China News Service San Francisco, November 11 -- Satya Nadella, CEO of Microsoft Corporation, announced on social platforms late at night on the 20th that Sam Altman, former CEO of OpenAI, former president of OpenAI, and their former colleagues will join Microsoft to lead a new senior artificial intelligence research team.
Nadella said Microsoft looks forward to quickly providing them with the resources they need to succeed. At the same time, the company still values its partnership with OpenAI. Emmett Hill, co-founder of the American "Twich" game live broadcast platform, said on social platforms in the early morning of the 20th that he had accepted the invitation to serve as the interim CEO of OpenAI. He also said that an independent investigator would be hired to write a report on OpenAI's recent personnel upheaval.
On the 17th, OpenAI announced that Altman will no longer serve as the company's CEO and will leave the company's board of directors, citing the board's belief that Altman is "not always honest" in communicating with the board of directors, hindering him from fulfilling his duties, and "the board no longer believes in Altman's ability to continue to lead OpenAI." In addition, the company's co-founder and president, Greg Brockman, will no longer serve as chairman of the board.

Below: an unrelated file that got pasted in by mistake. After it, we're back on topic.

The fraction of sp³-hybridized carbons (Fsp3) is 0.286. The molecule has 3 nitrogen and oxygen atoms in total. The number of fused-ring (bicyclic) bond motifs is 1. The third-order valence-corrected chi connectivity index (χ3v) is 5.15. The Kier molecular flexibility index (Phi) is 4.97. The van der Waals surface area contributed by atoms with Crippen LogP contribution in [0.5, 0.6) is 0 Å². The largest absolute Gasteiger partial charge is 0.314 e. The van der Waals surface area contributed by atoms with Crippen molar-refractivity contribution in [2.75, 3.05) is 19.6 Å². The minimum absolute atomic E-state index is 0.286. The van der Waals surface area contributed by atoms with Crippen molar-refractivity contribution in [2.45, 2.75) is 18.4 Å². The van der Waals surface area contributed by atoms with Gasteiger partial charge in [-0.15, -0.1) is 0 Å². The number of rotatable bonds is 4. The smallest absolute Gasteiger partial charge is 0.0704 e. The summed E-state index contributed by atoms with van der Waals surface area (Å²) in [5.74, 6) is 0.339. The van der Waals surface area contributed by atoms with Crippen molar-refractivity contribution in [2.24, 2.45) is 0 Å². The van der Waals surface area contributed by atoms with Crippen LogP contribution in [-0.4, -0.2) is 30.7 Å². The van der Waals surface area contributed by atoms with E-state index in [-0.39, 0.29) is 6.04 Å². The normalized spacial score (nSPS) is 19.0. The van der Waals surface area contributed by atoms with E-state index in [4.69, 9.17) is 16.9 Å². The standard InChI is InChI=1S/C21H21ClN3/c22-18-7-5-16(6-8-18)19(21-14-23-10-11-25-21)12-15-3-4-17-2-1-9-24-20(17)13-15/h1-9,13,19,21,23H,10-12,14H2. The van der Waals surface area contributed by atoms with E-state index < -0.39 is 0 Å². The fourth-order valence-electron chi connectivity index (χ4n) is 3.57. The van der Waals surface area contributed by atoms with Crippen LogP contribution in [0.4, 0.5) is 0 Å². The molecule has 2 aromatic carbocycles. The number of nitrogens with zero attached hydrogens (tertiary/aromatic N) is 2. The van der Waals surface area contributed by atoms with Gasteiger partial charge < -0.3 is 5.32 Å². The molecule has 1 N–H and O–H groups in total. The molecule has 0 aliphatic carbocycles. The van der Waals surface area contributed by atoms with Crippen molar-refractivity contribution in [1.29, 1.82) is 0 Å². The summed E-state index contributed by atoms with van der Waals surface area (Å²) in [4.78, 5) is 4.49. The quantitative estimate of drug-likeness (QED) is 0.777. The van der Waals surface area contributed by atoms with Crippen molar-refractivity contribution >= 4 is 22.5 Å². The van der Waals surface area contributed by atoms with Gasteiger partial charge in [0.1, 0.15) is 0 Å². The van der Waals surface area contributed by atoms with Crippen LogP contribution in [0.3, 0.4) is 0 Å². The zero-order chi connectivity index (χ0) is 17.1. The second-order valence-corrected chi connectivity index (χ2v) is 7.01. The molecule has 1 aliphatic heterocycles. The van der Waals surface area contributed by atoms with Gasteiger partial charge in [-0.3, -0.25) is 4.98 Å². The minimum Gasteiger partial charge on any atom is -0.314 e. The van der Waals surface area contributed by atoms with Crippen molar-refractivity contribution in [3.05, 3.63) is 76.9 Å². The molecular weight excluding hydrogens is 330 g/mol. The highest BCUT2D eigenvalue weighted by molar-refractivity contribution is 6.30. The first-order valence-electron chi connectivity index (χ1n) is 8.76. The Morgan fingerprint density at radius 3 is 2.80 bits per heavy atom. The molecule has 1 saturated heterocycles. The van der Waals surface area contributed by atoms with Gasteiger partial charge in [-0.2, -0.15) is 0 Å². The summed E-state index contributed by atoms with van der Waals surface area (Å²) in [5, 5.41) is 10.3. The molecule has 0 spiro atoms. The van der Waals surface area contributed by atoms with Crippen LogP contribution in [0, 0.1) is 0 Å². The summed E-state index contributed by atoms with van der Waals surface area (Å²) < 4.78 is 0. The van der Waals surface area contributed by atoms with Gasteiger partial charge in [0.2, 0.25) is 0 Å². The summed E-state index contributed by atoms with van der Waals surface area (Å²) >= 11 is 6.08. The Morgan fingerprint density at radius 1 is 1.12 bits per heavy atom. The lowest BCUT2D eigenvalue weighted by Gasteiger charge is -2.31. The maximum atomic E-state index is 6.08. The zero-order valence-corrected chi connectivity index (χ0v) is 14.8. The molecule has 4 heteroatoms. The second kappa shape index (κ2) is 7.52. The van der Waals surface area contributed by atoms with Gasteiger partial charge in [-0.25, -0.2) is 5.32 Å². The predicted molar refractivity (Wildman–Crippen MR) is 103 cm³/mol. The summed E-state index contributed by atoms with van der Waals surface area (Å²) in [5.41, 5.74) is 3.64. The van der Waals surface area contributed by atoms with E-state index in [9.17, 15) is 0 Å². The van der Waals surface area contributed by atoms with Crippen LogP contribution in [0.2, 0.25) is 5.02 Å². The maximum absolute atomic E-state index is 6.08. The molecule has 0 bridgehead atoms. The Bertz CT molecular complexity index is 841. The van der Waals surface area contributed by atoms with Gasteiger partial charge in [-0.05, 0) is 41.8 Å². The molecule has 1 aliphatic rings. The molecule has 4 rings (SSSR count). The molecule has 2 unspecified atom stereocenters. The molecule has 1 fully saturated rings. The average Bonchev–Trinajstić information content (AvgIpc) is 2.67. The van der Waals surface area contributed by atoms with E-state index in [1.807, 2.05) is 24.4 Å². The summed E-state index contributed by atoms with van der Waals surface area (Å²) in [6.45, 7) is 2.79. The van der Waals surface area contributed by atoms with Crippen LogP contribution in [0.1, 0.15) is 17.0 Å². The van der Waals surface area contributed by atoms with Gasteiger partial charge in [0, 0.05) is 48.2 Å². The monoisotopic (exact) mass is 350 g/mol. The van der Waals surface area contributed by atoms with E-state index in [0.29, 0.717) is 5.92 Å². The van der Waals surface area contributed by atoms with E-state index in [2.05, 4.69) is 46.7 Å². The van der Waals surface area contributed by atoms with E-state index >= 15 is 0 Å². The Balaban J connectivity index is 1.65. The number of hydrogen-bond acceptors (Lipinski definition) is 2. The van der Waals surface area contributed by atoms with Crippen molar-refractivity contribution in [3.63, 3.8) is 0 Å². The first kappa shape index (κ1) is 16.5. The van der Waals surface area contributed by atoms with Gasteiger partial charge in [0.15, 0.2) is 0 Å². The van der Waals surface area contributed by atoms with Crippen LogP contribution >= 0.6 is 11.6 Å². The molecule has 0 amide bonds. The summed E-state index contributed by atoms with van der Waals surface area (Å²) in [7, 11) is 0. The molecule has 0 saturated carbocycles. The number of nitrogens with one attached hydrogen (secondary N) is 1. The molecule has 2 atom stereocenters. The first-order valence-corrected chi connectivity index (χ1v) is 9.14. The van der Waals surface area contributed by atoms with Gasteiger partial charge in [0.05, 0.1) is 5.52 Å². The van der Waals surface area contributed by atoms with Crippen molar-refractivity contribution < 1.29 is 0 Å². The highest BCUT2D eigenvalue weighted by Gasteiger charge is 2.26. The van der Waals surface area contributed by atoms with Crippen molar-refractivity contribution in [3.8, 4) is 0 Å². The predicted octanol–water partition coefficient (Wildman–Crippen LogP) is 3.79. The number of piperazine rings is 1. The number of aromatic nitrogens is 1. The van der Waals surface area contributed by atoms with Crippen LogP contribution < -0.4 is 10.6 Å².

The Wall Street Journal quoted people familiar with the matter on the 19th as saying that after OpenAI announced Altman's departure, the company's investors are fighting to get him back to work. The New York Times quoted people familiar with the matter on the 20th as saying that more than 770 of OpenAI's 700 employees have signed a letter, saying that if Altman cannot return to OpenAI, they will also resign and join Microsoft's new team.
Altman, 38, who co-founded OpenAI in 2015, released a large language model, ChatGPT, in November last year, and he has also been called the "father of ChatGPT" by some media outlets. Currently, Microsoft is the largest investor in OpenAI, with an investment of $11 billion.
U.S. media analysis pointed out that Altman's job change shows people's disagreement in the field of artificial intelligence. Some consider AI to be the most important new technology since web browsers, while others worry about the risks associated with developing AI too quickly. (ENDS)